Teaching “theory”: On not being prepared

We have come to that segment of the humanities capstone course that treats of “theory” — that body of dense, allusive work that has dominated the intellectual culture of the academic humanities for the last several decades. This body of work is, famously, “difficult.” It is written in a style that is uncommon in the English-speaking world, and the fact that it is translated can often represent a special obstacle. It also has a tendency to refer to a lot of things that an undergraduate has not yet had a chance to read in any detail.

It seems that there are a couple strategies that students use to try to cope with this body of work, or rather fantasies they have about what would make it easier.

First and most obviously, they can turn to the many potted summaries of the thinkers in question to help guide their reading. This fails, however, because of the irreducible gap between those summaries (almost always the result of years of study and synthetic work on the part of the summarizers) and the raw text itself — one could be driven to despair comparing the cogency of the summary and the unwieldiness of the text.

Second, they often seem to believe that having read some previous thinker would have been the magic key, such that we facilitators have failed them in some important way. As it happens, the thinker in question most recently has tended to be Lacan, and any attempt to read Lacan would quickly dispell the impression that his texts could be “clarifying” — and in any case, Lacan also talks about a lot of people one hasn’t read. We’ve tried to manage this problem by choosing texts that deal primarily with things they have read (Plato and Antigone), but this serves mostly to demonstrate that knowing the figure they’re talking about isn’t a silver bullet.

I indulged in those fantasies as an undergrad and beyond — adding in the even more outlandish fantasy that everything would surely be crystal-clear if I could only read these texts in their original tongue. What I discovered, and what I imagine everyone here ultimately discovered, is that there’s no shortcut. You just have to plow, and you have to start somewhere. When you do that, you realize that sometimes going in the “wrong” order is actually clarifying — I don’t think I’d have come out understanding Lacan any better if I’d chosen to work through his complete works before studying Zizek, for instance. And you learn to cope with the need to provisionally “take their word for it” on thinkers and texts you haven’t read, because you’ll never have read everything.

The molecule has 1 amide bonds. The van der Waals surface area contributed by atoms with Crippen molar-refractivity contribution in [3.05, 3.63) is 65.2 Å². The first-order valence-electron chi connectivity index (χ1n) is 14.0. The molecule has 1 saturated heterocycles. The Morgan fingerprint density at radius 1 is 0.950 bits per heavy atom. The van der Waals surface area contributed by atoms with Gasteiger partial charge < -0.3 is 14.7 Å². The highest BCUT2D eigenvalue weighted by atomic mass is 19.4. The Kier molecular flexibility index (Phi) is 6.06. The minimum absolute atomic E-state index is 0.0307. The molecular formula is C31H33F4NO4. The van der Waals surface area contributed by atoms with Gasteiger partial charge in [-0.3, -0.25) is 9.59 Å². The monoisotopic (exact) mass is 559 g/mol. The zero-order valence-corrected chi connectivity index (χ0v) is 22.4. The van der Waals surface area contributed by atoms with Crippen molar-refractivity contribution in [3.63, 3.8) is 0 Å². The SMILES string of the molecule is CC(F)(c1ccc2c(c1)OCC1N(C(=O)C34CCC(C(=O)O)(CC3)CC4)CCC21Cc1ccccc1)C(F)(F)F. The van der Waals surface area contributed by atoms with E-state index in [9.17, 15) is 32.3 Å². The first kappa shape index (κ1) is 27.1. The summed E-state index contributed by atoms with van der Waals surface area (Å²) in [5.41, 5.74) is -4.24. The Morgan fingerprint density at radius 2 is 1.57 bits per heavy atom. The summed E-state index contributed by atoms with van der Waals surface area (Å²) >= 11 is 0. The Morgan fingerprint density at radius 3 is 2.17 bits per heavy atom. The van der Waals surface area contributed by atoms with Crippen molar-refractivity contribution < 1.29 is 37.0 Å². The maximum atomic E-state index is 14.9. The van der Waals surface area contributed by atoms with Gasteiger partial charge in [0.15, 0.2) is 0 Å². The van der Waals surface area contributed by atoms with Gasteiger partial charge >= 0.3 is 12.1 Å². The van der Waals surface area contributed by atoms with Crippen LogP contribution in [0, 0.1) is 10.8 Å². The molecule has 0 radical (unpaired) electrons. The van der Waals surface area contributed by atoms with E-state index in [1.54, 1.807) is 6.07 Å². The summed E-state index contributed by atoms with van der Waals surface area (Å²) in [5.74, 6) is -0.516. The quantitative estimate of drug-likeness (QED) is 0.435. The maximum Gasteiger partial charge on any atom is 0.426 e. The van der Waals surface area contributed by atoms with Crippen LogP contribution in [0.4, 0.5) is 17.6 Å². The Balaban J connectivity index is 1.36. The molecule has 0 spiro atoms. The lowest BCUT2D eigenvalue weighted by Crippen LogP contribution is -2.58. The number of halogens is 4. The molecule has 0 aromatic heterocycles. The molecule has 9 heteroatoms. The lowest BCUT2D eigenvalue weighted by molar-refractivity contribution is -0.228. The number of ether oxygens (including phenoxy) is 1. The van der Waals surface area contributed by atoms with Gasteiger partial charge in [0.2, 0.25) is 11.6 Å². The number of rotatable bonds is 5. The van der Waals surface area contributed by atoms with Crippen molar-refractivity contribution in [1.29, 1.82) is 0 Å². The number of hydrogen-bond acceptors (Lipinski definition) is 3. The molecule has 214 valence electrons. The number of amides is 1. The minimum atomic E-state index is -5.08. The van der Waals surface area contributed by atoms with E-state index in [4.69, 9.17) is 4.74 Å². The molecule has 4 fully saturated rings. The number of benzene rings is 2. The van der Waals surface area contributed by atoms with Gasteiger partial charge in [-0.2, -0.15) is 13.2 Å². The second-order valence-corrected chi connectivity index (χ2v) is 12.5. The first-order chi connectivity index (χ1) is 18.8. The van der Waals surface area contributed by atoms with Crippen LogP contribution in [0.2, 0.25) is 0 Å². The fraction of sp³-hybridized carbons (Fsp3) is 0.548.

In essence, what’s needed is a redistribution of arrogance and humility. The natural strategies I recounted above tend to create an arrogant vision of oneself as a reader: if adequately prepared, I would of course immediately understand the text. The approach one ultimately arrives at, however, gives up on the kind of straightforward mastery envisioned there, but arrogantly assumes that one can engage with and understand these texts on some level without preparation.

3 thoughts on “Teaching “theory”: On not being prepared

  1. Which is, in the end, a sane and pragmatic approach that lets you be modular about reading down the trajectory of time you’re on, instead of cursing yourself or someone else for not giving you the right modules in the past.

  2. Amusing observation of an authentic problem. I recently discovered Agamben for myself: His erudition seems overwhelming, and remains an “entertainment value” in itself, even if after the fourth book Iget the impression that part of his authorial shtick is to seem always on the verge of great discovery or revelation or, to use an Agambenian-Heideggerian term, disconcealment that never quite arrives, or that seems to reduce to the kind of paradoxical abstraction that a precocious sophomore would come up with. Then I think of Nietzsche, whose reading in philosophy and many other subjects upon which he held forth would stand by contemporary academic standards as disqualifyingly light. He apparently never read Hegel, for example, and dealt with Marx and Darwin on the basis of secondary sources. Partly it was a result of personal physical impairments – he was nearly blind, among other problems – and partly it was just a fact of 19th century literary-academic life that not every professor had easy access to almost anything he could want to read. This isn’t an endorsement of Nietzsche or his reputation, but a suggestion that the anxiety of influence is a multi-sided problem, that its material conditions are itself criticizeable (e.g., capitalist production of the overly vast library and overly dense text), and that the difficulties bordering on hopelessness of undergraduates relate to the limitations bordering on hopelessness that “theory” encounters on its own.

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